The Italian incumbent is set to enter exclusive negotiations with KKR over sale of its network assets, with private equity firm outbidding rivals CDP & Macquarie
The operator’s board gave the green light for CEO Pietro Labriola to begin exclusive negotiations with US investment fund KKR last Thursday, regarding the sale of the telco’s fixed line networks business , which is to be spun off into a new entity dubbed NetCo. KKR, who hold a stake in TIM’s last-mile operator FiberCop, have been given until September 30 to submit a binding offer. KKR’s earlier non-binding bid for €23bn was accepted ahead of the rival bid from CDP and Macquarie.
While this would seem to draw the protracted sale one step closer to completion, the bid is still subject to both regulatory and governmental approval, while shareholder Vivendi, who hold a 23.75% stake in TIM, plans to block the move due to the offer ‘undervaluing assets’ in reports published in the Financial Times. The French conglomerate have previously valued TIM’s assets at €31bn, and while reports in Italy have suggested that this could drop to €26bn, this is still higher than the non-binding bid previously submitted by KKR.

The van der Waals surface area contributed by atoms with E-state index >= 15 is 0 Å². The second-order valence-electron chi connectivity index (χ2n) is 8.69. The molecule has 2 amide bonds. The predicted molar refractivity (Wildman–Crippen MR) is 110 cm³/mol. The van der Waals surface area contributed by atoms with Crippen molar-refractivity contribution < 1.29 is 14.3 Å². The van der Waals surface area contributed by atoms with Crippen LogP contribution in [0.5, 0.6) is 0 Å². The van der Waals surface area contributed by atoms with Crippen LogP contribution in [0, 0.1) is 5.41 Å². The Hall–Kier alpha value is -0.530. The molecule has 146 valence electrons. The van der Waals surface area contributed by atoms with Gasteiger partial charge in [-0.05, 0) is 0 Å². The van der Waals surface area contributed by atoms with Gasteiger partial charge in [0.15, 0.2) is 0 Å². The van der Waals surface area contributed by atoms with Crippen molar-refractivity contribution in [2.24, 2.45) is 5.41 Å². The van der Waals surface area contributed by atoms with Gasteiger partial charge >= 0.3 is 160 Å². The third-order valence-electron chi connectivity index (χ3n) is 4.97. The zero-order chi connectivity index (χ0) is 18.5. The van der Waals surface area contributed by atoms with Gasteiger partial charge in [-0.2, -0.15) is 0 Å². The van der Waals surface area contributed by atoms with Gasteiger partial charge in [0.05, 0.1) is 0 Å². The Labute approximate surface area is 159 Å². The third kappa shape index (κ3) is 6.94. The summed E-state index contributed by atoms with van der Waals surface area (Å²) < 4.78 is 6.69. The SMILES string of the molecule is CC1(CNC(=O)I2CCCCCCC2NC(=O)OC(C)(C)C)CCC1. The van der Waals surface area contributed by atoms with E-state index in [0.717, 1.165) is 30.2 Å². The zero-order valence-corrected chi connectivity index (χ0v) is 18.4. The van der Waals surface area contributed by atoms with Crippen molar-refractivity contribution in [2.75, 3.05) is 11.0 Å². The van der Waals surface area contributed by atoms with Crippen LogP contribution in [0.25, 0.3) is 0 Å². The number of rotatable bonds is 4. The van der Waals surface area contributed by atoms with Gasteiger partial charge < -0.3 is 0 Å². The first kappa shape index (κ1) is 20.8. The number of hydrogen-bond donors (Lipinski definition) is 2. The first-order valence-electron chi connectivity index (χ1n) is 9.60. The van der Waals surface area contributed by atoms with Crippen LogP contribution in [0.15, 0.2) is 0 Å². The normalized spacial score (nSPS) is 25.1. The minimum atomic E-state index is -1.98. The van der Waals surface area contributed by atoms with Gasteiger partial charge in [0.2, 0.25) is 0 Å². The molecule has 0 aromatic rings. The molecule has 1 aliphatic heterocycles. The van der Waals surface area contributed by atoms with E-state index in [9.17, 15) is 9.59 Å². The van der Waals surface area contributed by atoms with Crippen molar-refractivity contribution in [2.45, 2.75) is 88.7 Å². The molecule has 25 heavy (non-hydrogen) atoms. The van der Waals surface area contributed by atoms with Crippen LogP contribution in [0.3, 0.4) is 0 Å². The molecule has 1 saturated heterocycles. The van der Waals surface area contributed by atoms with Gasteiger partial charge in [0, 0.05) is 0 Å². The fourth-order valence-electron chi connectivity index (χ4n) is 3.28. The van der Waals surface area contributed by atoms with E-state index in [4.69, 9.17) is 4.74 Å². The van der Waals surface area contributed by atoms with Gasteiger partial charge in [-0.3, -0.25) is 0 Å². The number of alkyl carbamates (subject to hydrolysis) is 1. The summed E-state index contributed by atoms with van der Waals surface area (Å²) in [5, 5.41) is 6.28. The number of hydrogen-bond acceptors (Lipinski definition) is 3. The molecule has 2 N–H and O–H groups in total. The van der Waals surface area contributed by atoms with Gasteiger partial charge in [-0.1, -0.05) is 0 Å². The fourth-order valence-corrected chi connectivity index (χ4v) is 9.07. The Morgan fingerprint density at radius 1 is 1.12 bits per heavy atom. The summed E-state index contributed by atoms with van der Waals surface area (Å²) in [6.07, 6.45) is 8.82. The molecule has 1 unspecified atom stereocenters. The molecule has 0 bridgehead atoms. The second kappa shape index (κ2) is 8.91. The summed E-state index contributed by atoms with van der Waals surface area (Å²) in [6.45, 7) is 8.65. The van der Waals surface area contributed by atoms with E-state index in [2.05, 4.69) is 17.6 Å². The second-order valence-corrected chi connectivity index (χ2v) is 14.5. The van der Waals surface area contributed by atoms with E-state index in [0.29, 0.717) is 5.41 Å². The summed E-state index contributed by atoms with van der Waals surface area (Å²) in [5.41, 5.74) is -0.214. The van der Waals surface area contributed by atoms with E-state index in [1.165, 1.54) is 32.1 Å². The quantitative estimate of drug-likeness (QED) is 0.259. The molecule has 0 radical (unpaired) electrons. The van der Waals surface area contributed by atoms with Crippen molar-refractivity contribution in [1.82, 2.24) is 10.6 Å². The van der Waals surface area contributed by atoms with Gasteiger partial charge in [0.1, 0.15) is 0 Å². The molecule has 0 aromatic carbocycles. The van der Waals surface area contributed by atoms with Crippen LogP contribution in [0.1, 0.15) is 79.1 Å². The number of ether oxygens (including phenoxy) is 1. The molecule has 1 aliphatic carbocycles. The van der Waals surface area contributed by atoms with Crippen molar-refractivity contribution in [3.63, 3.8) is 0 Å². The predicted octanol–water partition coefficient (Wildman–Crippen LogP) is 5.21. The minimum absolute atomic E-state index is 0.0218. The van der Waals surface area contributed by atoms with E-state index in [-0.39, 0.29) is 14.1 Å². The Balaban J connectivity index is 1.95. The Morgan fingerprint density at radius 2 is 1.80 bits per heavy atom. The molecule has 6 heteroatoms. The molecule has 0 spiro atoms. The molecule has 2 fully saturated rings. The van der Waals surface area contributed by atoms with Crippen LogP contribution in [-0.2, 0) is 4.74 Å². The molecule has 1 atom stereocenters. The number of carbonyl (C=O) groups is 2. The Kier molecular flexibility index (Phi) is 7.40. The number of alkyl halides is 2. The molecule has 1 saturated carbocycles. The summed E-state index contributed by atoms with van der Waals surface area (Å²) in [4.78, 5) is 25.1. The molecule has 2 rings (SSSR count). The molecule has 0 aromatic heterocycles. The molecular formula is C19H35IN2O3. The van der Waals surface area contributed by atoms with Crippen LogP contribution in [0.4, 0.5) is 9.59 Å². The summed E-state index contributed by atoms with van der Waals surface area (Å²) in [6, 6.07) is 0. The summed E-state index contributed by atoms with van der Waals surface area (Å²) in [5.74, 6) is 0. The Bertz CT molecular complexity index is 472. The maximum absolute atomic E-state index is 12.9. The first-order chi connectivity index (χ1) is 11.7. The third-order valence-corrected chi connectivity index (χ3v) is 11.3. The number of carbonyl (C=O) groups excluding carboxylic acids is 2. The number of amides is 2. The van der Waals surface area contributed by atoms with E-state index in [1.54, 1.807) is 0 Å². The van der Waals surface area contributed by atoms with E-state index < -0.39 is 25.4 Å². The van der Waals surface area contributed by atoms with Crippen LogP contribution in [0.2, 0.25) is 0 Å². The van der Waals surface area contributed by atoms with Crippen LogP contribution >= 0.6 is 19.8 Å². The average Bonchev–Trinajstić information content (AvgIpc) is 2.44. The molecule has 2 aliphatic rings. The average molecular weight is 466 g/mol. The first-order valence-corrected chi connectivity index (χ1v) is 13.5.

While Vivendi’s opposition is a significant block to the deal, TIM has noted that any transaction involving NetCo remains subject to regulatory approval and also the government’s ‘Golden Power’ authority, which allows it to have a say on the fate of assets considered to be of strategic national importance as well as antitrust approvals. TIM’s description of KKR’s bid as being “preferable in terms of executability and timing,” suggests some confidence in getting the deal through the regulatory process. However, as Vivendi’s reaction shows, we still have some way to go before we can describe the NetCo sale as completed.